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  • An image of Ofa at work
From hospitality to horticulture, Ofa is breaking barriers and empowering women

Ofa Ulupano has worked in the hospitality industry for most of her professional life and until recently would never have imagined working on a farm in Australia. 

Now she leads teams and trains new staff at one of the largest commercial berry farms in Australia and plans to continue working in horticulture well into the future.

'I have so many goals, and family is a big one'

Before joining the Pacific Australia Labour Mobility (PALM) scheme in 2021, Ofa worked in a café in Tonga. She liked her job, but as a single mother of 2, earning enough money to support her family was becoming difficult. 

“I have so many goals, and family is a big one. I want to support my kids’ studies and I’m trying to build a house. Making money was a struggle because of COVID-19, and you have to save a lot,” she said. 

Ofa successfully applied to join the PALM scheme and took up a role with Queensland Berries, a grower and supplier of strawberries, raspberries and blackberries throughout Australia. 

After a few months, she was able to send money home to her family and started putting some away to build her house in Tonga. 

But the benefits of working in Australia weren’t just financial. 

“I’ve done picking and packing … but my main role here is supervising and leading people,” said Ofa.

“Because there were some leadership and training parts of my role back home, I could bring that experience here and I think I did really well. 

“I’ve noticed I’ve really improved because the other managers here all help me. They show me what to do and it’s more experience,” she said.


Developing leadership and training skills


Queensland Berries PALM scheme Engagement Manager Ellie Brignoli said because Ofa’s leadership skills were apparent early on, they wanted to put her in a role where she could develop them.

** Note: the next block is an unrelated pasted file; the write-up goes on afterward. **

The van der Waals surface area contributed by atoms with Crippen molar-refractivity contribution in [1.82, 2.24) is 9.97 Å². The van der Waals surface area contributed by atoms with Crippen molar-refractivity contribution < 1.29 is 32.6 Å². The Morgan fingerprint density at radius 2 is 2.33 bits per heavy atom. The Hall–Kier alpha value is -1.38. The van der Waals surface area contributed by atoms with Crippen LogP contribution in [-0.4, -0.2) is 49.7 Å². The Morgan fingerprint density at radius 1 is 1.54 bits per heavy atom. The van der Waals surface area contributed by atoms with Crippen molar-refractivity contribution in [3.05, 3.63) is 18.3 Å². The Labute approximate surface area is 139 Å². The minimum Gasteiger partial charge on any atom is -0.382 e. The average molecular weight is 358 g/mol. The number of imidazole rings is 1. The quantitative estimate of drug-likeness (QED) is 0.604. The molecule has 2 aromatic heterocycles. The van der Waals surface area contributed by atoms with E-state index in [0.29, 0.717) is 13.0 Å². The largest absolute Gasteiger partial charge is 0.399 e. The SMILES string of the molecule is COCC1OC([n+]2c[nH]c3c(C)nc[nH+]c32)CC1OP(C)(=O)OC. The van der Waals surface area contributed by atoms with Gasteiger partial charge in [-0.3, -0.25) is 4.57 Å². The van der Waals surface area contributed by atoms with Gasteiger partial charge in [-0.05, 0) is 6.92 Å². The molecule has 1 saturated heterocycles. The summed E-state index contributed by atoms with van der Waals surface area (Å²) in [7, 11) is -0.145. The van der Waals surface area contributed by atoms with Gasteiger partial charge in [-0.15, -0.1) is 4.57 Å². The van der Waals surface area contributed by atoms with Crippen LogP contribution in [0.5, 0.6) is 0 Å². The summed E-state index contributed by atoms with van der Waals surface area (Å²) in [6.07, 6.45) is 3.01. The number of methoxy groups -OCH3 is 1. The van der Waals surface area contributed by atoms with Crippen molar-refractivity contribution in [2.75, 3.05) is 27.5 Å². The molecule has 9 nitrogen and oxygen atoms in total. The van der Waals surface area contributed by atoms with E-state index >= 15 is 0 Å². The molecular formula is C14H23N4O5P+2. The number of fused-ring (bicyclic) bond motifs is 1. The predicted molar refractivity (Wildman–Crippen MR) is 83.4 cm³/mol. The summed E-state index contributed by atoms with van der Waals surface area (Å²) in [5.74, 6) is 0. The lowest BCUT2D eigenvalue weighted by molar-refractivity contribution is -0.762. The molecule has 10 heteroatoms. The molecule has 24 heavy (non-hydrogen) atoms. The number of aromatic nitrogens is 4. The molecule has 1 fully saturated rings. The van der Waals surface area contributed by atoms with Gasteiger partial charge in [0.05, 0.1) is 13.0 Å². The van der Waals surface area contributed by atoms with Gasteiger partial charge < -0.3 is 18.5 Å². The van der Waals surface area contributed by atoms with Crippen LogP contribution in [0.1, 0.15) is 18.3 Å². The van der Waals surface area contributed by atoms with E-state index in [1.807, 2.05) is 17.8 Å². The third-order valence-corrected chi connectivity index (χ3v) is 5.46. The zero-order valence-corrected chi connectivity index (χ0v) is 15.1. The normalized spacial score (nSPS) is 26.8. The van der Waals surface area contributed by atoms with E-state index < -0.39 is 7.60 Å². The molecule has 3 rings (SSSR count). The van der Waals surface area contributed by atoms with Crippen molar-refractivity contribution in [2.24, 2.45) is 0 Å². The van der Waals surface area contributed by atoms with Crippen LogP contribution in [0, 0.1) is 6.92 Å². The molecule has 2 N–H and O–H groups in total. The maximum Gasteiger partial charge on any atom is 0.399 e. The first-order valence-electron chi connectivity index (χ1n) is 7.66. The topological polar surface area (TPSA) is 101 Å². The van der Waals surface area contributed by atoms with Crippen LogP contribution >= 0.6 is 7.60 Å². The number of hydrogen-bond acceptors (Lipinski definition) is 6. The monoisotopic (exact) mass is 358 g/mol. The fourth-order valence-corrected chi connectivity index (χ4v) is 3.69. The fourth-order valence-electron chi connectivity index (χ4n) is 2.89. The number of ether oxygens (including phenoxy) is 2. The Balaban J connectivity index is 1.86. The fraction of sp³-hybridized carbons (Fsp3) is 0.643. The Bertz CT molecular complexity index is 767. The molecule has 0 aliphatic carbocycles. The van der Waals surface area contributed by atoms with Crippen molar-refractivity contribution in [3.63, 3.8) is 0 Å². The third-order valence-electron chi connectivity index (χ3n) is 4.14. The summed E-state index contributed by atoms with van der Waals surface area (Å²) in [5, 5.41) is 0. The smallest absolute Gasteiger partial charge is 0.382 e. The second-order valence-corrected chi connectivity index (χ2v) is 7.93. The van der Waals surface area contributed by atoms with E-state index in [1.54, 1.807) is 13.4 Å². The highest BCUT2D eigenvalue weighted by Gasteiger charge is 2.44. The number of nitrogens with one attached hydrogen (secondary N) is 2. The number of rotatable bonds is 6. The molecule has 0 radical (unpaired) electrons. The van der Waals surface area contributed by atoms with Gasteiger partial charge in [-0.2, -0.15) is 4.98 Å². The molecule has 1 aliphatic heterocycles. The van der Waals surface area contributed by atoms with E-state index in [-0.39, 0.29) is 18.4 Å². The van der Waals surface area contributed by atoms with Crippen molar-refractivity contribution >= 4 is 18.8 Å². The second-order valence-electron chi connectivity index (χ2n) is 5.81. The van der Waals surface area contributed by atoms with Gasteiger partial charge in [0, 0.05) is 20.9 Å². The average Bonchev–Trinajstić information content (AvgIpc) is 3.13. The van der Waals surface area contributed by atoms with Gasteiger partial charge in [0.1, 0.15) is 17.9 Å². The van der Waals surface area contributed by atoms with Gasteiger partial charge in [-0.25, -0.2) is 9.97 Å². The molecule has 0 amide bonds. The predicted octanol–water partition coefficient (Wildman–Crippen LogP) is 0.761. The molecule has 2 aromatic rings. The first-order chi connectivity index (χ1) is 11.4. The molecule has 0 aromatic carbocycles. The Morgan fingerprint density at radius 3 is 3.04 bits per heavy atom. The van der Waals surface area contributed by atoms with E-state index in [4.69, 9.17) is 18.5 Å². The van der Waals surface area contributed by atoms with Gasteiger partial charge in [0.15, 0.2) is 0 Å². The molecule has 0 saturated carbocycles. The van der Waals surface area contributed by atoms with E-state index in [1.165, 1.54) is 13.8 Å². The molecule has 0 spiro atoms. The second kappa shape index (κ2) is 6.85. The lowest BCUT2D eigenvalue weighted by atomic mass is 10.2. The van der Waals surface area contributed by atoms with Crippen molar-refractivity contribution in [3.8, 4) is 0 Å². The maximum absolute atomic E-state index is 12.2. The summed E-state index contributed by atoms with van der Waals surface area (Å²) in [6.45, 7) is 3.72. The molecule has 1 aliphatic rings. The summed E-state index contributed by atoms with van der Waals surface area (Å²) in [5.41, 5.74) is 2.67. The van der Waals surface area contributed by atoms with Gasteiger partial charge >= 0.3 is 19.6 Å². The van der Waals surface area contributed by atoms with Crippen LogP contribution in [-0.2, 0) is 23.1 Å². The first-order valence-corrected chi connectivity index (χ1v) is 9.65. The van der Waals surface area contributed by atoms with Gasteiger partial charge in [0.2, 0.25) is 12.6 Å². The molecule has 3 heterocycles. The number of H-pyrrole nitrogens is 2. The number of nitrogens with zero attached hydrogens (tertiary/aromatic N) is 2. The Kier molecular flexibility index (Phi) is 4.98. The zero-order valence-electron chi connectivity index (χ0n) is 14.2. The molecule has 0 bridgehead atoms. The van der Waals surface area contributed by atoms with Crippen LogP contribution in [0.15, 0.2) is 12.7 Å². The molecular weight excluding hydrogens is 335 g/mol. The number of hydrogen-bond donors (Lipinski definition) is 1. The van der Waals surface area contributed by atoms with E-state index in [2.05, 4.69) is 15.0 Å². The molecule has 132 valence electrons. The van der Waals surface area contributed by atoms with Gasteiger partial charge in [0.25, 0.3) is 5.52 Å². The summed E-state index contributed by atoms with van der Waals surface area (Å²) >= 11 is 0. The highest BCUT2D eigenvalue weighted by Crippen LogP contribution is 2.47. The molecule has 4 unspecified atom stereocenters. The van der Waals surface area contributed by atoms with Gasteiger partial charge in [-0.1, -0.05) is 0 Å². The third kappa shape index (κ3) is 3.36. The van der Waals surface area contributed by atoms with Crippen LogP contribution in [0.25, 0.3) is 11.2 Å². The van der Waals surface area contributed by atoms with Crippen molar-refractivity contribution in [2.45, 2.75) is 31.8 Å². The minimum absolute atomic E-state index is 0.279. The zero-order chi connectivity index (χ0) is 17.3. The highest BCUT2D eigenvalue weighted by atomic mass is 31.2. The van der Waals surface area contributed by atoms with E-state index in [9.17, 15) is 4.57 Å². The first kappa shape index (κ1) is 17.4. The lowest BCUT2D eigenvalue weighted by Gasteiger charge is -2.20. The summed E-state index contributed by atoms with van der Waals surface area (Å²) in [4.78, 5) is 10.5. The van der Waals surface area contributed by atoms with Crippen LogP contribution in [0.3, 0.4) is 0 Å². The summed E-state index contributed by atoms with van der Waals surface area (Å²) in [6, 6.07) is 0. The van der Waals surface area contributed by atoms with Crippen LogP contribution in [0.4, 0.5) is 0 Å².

“When Ofa first arrived, we could tell she had leadership skills. She has a way of helping anyone around her,” Ellie said.

“Now, pretty much everyone in the farm has been trained by Ofa. She’s amazing.” 

The perception that women can’t do some jobs was initially a barrier for Ofa, but experience and time in her current role has improved her confidence. 

“I notice one thing is my confidence. I had never done this type of job before and was hesitant when I first got the job but now, I know I can do it,” she said. 

“Sometimes people don’t see a woman working in a farm. People think that we can’t do this job. But I made it. I am showing we can do it,” she said. 

Ofa says that people from her community now ask her about how they can follow the same path as her. 

“I think my family is proud of me doing this job. I am providing for my family. And they can see that I am inspiring more people from my community and our little village,” she said.

“My cousins, especially the women, a lot of them are messaging me asking – how do I do the same? 

 “I think because people see the experience I am gaining here, how I am earning money... I think many would like to follow the same pathway,” she said. 

Ofa’s advice for other women is to set and stick to their goals. 

“My advice for women is mindset. To never give up. If I can do it, you can do it,” she said.